This is a photogaphic blog with a particular focus on walking the Spanish Caminos. Also included are walks in The New Forest, Wales and Southern England.

Gear and Equipment

The importance of backpack weight and the potential for damage and injury to feet is well documented. I learnt this to my cost walking some of the Via de la Plata in October 2010 when, even though I only needed light summer clothing (no need for heavy Winter clothing etc, temps. averaged 25 C) my pack weighed around 11kg without food and water. In November 2011 on the Camino Frances my 'Winter weight' pack weighed 6kg, so the temporary obsession with lighter gear paid off. I also changed from leather boots to goretex fabric boots which, I'm sure, helped with the blister problem . Oct 2010, 11kg = 5 blisters, twisted ankle. Nov 2011, 6kg =  no problems at all, despite walking faster and twice walking nearly 50 KMS in a day.

Unfortunately there is so much walking equipment on the market, and information regarding it, that it isn't easy to narrow down the choices. You can't just go in to a branch of Cotswold Camping and walk out with a pack full of the perfect lightweight clothing and equipment. The majority of shops seem to stock expensive but fashionable clothing and while the good (light) gear is often found in these shops you have to hunt for it.

For this reason I spent some time searching the net for equipment that although lightweight does not compromise too much on strength and durability, as there's a lot of ultra light gear available,  that probably wouldn’t stand up to rough handling (particularly backpacks) and having spent a significant amount of money I want this gear to last a few years. The downside to this is that this equipment is at the high end of the market and doesn’t come cheaply!

Below are some of the items that I took on the Camino Frances in November 2011. The walking gear will keep me warm whilst walking in temperatures well below zero. The sleeping bag, I'm guessing, would be good down to around zero in an albergue wearing additional clothes and sleeping on a bed rather than camping mattress. The sleeping bag is rated higher than this but that's relative to the surroundings. The pack weight (without food and water) was about 6kg and I hope to reduce this to 5kg for our forthcoming trip on the Via de la Plata.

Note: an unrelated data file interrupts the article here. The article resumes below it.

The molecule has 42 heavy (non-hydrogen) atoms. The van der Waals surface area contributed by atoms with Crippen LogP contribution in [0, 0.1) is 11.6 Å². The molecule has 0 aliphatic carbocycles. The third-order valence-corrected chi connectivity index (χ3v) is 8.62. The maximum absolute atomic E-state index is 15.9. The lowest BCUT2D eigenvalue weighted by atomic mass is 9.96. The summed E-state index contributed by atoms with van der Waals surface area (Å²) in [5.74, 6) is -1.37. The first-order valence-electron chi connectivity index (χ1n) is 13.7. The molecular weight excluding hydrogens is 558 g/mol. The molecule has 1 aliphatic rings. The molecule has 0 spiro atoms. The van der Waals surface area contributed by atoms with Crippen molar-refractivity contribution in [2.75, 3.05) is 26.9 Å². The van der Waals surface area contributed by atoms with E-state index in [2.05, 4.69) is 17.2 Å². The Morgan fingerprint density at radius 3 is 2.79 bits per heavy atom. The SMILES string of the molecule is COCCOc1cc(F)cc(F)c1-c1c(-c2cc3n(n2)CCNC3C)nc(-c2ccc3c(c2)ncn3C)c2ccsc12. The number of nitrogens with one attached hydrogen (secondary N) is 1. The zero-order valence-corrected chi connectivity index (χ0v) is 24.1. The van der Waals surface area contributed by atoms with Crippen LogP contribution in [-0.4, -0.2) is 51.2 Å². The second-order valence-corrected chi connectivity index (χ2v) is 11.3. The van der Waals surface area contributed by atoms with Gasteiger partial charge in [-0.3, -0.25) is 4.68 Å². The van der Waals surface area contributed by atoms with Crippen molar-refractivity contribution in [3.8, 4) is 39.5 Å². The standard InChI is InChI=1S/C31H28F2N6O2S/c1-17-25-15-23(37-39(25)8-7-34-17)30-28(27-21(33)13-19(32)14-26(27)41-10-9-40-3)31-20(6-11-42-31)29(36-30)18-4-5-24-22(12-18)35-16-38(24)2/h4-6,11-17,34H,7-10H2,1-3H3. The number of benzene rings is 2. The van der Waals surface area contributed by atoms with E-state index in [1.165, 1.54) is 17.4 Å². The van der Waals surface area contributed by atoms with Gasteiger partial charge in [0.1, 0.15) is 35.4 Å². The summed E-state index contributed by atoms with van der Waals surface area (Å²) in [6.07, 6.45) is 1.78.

Osprey Stratos 36 backpack
I chose this over the lighter Talon series as it is quite obviously made of stronger materials. I have a Talon 22 and the thinner material has failed in several places. The Stratos is 300-400 gms heavier than the equivalent Talon but the strength and extra pockets make it, for me, a much better buy. Weight 1400 gms.

PHD Minim Ultra sleeping bag
Warm enough for any albergue conditions that I could imagine on a Camino and the lightest bag I could find. I stayed warm even when other Pilgrims complained of cold in their bulky sleeping bags. Weight 345 gms.
The picture below shows the sleeping bag in a 3 litre Exped
dry bag.

Montane Atomic DT Stretch jacket
This waterproof jacket received good reviews for waterproofness, breathability light weight and comfort. As well as being light weight it packs down to the size of a large orange. Weight 315 gms.

Berghaus Paclite pants
These waterproof overtrousers are light, pack small and are extremely waterproof and breathable.
Weight 185 gms.

Montane Volt Jacket (fleece)
Good warmth to weight ratio. Plenty of pockets (essential). Weight 455 gms. This is for cooler weather and I won't take this on the Via de la Plata. A 300gm Microfleece will do, together with the Rab generator vest.

Rab Generator Vest
Brilliant versatile piece of kit. I used to think they were overkill until I tried one. Having one means I can travel lighter and stay warm. Useful throughout the year.  Tiny pack size. Weight: 290 gms

Rab Treklite pants
Not lightweight but then I don’t intend to be carrying them in my backpack. These are extremely comfortable trekking trousers. I put up for years with expensive, uncomfortable, ordinary polycotton trekking trousers (me big thighs) not knowing there were these stretchy trousers available untill I asked the question on a forum. I should have thought laterally as my Ron Hills did a fine job 20 years ago! and the fabric seems similar. Weight: 480 gms

Some other stuff:

1000 mile socks x 2 prs
1 x Hele Hanson long sleeve T shirt
1 x Mountain Warehouse short sleeve T shirt
2 x Lowe Alpine Trekking underpants
Karrimor thin liner gloves
Thin Camino buff
Rohan Bags (Trousers)
Petzl Tikka headtorch - good for lighting the trail 5-6 metres ahead.
Small but very powerful Fenix handtorch – great for finding yellow arrows at 50 metres. Absolutely worth the extra weight!
A small piece of foam sleeping  pad just big enough to sit on which is also great as a ‘dry island’  when getting dressed in wet showers with no seats. Weighs about 20 gms.

Berghaus Blitz Bumbag (Fannypack) / backpack
Sadly discontinued many years ago. Mine is at least 15 years old. The thin backpack pulls out of the top lid and has a total volume of around 20 litres. As a bumbag I use it for carrying my valuables, camera etc and it stays with me all the time. With the backpack open it keeps my valuables/camera /electronics separate from my wet towel etc when going to the shower and it’s great round town when you have to buy food. Wouldn’t be without it and I’m amazed the likes of Sea to Summit don't have a lightweight version in production now. Weight:250 gms

Toothbrush with refillable toothpaste tube in the handle
This just makes sense!
I found it here:

 A Brilliant idea. Working on the same principal as tent poles, with a cord running down the centre of the sections. The best thing is they pack down to only 40 cms and easily disappear into your pack which is ideal when albergue rules state that your expensive poles must be left outside the dorm. Oh, and they are very strong too.
This picture shows a Micro stick next to a standard Leki pole.